83. ;Will the stronger player take P1?
    84. ;Will P2 let P1 take the 1up or make P1
    85. ;take the suicide run for the chicken?
    86. ;------------------------------------------
     
    Last edited: Dec 10, 2019
  2. MainMemory

    MainMemory

    Have no fear...Amy Rose is here! Tech Member
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    1. What's a jsl?
    2. That beq is not valid syntax, you need to specify an address or a label, as well as a size on the instruction itself (.s or .w).
    3. cmpi takes two parameters, one immediate value and a register/memory.
     
  3. Wafer

    Wafer

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    Addendum to MainMemory's point 1: based on a quick Google search I'm guessing that jsl is meant to jump to a subroutine, so you'll want to use a jsr there (or maybe a bsr.x where x is s or w, check the 68k docs for the difference between the two opcodes. You're safe with jsr, but bsr can be faster sometimes, IIRC).
     
    Last edited: Dec 8, 2019
  4. Ralakimus

    Ralakimus

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    In the 65c816 CPU, JSL means "Jump to Subroutine Long", which takes a 24 bit address, so that it can jump to pretty much anywhere in the address space (JSR only does it within a bank). Though, you also have to use "RTL" to return properly. They mentioned "65c816" in the original post, so I think that's what they're referring to.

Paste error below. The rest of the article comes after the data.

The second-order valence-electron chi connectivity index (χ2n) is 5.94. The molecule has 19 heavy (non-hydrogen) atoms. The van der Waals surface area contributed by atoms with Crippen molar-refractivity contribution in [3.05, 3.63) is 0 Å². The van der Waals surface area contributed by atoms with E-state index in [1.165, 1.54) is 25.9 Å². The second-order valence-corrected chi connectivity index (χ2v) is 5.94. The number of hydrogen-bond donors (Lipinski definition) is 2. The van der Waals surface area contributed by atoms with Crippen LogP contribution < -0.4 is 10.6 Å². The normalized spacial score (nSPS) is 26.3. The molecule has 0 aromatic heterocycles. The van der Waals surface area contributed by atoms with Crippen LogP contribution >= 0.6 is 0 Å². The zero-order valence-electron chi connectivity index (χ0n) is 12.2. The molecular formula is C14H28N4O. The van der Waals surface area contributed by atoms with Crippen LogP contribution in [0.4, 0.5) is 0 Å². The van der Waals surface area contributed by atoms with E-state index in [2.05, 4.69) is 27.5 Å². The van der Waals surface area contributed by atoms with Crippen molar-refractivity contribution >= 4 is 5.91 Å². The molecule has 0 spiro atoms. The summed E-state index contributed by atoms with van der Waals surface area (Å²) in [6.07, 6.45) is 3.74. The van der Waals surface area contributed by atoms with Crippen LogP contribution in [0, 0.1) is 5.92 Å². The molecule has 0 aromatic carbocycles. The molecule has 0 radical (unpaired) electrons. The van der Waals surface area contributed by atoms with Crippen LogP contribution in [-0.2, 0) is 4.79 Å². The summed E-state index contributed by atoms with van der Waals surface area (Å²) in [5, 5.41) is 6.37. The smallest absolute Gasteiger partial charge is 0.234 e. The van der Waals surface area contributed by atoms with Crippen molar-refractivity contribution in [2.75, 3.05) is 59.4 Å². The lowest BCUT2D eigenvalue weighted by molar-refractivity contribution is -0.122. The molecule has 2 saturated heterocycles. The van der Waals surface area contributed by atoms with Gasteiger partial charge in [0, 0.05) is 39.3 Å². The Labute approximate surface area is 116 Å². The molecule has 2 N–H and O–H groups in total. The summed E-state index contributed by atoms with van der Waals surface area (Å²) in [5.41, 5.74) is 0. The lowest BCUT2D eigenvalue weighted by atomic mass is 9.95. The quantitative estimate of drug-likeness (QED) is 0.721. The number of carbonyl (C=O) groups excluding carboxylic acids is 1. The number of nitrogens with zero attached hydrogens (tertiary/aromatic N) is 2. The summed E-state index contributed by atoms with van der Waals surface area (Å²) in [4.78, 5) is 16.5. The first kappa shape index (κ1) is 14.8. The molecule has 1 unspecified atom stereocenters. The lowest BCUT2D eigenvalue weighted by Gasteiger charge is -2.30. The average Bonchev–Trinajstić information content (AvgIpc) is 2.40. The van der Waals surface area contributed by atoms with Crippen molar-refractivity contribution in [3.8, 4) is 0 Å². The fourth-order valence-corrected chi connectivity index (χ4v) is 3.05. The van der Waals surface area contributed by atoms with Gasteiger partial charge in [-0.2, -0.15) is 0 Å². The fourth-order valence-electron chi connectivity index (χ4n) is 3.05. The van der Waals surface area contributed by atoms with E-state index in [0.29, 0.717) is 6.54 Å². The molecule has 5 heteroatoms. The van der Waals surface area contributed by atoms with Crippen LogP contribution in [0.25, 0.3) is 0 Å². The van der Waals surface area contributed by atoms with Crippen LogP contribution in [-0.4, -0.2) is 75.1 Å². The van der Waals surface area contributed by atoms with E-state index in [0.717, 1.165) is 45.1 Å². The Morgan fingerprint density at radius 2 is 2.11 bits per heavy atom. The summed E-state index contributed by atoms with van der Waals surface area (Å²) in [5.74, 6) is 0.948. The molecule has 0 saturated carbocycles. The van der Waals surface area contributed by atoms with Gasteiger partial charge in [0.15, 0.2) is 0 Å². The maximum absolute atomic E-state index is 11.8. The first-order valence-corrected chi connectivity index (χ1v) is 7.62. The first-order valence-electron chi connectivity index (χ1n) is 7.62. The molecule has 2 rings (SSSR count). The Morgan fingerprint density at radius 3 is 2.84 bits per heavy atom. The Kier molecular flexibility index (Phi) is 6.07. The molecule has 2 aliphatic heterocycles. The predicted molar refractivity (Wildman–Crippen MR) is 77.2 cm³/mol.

The 68000 doesn't naturally do bankswitching, so in this case, "JSR" would be the equivalent to "JSL". Likewise, "JML"' equivalent would be JMP.
     
    Last edited: Dec 8, 2019
  5. Wafer

    Wafer

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    @Ralakimus That was my gut feeling too (not being familiar with 65c816), with the matching org directives backing it up, but I figured I'd be thorough. I use bsr and bra probably more often than is necessary in my own code (and spend more time fixing out-of-range issues as a result).
     
  6. eskayelle

    eskayelle

    NBA Jam 2K20 TE / TMNT of Rage Developer Member
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    Thanks, guys! I was indeed using a 65c816 mnemonic, since I'm more used to that code from my 3 summers of NBA Jam TE hacking. I looked into a couple tutorials as well as the responses here and went with jsr. I also added the parameter to the cmpi. Edits made to the code in the original post.

    For the beq, I assumed you could just tell the 68k to go to the next byte (or go [x] bytes, like an effective address). Is that not the case? I haven't figured out what you guys are using for an assembler, based on a number of Google searches, so my alternative was going to be convert the code by hand to hex and drop that into the rom.